Britain accused of breaking laws on torture using a ‘secret policy’

MOD policy ‘allows Britain to break international laws on torture’: Government is accused of using a ‘secret loophole’ to hand information to foreign spies if it benefits the UK – ‘even if there is a risk of abuse’

  • An internal Ministry of Defence policy document was drawn up in late 2018 
  • Lawyers and MPs claim it allows UK to break the law on treatment of detainees
  • MoD says it’s not in breach of any laws and complies with current guidance

Britain was today accused of giving ministers the chance of sharing intelligence with allies even if it leads to torture, it was claimed today.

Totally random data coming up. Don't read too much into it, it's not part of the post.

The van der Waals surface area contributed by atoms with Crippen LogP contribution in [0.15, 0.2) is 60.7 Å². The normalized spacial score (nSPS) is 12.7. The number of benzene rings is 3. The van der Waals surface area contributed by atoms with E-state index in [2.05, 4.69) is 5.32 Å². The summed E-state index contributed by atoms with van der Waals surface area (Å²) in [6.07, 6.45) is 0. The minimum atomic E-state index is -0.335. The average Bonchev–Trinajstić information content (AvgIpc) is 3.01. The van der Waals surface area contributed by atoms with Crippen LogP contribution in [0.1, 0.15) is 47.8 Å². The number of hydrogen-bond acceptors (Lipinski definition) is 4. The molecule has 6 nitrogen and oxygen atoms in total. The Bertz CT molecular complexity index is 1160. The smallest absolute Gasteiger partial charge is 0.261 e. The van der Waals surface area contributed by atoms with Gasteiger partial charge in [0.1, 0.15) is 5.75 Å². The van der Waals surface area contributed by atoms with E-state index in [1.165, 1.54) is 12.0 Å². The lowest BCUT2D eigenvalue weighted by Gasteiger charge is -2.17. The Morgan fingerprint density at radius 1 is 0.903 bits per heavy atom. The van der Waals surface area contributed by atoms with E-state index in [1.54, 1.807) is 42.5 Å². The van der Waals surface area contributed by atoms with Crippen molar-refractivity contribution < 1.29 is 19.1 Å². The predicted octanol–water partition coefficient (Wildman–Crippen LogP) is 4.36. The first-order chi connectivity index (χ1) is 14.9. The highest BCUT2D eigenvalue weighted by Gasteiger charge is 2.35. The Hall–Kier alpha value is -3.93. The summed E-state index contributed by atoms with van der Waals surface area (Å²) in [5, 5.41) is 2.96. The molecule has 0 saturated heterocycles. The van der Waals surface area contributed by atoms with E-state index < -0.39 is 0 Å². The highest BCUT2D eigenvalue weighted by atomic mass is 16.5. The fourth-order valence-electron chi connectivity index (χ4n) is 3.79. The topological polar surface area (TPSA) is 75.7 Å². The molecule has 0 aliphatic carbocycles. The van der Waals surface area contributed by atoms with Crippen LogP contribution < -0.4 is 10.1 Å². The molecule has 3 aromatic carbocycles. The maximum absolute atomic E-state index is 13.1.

An internal Ministry of Defence policy document from just before Christmas reportedly allows the Government to pass tips to foreign spies if the benefits to Britain outweigh the risk of a detainee being abused. 

Former Brexit Minister David Davis believes this is illegal and called on new Defence Secretary Penny Mordaunt to tear up the policy because it has ‘betrayed’ British values.

Mr Davis and human rights campaigners claim that the document allows ministers to circumvent a Cabinet Office document that says that in ‘no circumstance will UK personnel ever take action amounting to torture or cruel, inhuman or degrading treatment or punishment’.

David Davis claims that the ‘secret policy’ could lead to torture of detainees and should be scrapped by new Defence Secretary Penny Mordaunt – the MoD says they complies with Government guidance and is within the law